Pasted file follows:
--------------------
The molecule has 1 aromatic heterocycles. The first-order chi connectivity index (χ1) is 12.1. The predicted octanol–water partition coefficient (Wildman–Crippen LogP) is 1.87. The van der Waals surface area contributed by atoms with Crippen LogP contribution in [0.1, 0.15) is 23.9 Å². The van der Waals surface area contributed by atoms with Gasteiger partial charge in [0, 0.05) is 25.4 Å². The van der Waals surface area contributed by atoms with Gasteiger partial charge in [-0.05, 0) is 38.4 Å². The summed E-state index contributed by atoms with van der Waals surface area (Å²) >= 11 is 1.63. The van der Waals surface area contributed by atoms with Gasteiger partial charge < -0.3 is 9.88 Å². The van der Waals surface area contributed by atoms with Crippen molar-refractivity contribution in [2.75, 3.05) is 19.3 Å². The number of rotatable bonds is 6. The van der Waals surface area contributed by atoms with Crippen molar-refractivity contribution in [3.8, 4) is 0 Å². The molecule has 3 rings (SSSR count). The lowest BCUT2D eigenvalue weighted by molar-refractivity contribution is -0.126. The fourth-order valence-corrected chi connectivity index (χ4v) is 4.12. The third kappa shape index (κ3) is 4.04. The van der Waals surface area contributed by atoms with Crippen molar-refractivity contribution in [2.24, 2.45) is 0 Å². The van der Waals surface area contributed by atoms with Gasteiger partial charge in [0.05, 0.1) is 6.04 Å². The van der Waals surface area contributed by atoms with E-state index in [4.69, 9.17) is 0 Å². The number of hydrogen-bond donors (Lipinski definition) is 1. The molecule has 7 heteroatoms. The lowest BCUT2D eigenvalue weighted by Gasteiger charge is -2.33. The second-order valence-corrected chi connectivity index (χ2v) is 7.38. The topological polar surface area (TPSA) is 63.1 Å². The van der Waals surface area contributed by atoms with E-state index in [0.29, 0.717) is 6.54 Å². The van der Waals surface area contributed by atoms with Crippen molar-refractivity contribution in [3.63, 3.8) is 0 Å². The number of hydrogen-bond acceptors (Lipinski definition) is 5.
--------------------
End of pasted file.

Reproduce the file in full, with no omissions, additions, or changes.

The molecule has 1 aromatic heterocycles. The first-order chi connectivity index (χ1) is 12.1. The predicted octanol–water partition coefficient (Wildman–Crippen LogP) is 1.87. The van der Waals surface area contributed by atoms with Crippen LogP contribution in [0.1, 0.15) is 23.9 Å². The van der Waals surface area contributed by atoms with Gasteiger partial charge in [0, 0.05) is 25.4 Å². The van der Waals surface area contributed by atoms with Gasteiger partial charge in [-0.05, 0) is 38.4 Å². The summed E-state index contributed by atoms with van der Waals surface area (Å²) >= 11 is 1.63. The van der Waals surface area contributed by atoms with Gasteiger partial charge < -0.3 is 9.88 Å². The van der Waals surface area contributed by atoms with Crippen molar-refractivity contribution in [2.75, 3.05) is 19.3 Å². The number of rotatable bonds is 6. The van der Waals surface area contributed by atoms with Crippen molar-refractivity contribution in [3.8, 4) is 0 Å². The molecule has 3 rings (SSSR count). The lowest BCUT2D eigenvalue weighted by molar-refractivity contribution is -0.126. The fourth-order valence-corrected chi connectivity index (χ4v) is 4.12. The third kappa shape index (κ3) is 4.04. The van der Waals surface area contributed by atoms with Crippen molar-refractivity contribution in [2.24, 2.45) is 0 Å². The van der Waals surface area contributed by atoms with Gasteiger partial charge in [0.05, 0.1) is 6.04 Å². The van der Waals surface area contributed by atoms with E-state index in [4.69, 9.17) is 0 Å². The number of hydrogen-bond donors (Lipinski definition) is 1. The molecule has 7 heteroatoms. The lowest BCUT2D eigenvalue weighted by Gasteiger charge is -2.33. The second-order valence-corrected chi connectivity index (χ2v) is 7.38. The topological polar surface area (TPSA) is 63.1 Å². The van der Waals surface area contributed by atoms with E-state index in [0.29, 0.717) is 6.54 Å². The van der Waals surface area contributed by atoms with Crippen molar-refractivity contribution in [3.63, 3.8) is 0 Å². The number of hydrogen-bond acceptors (Lipinski definition) is 5.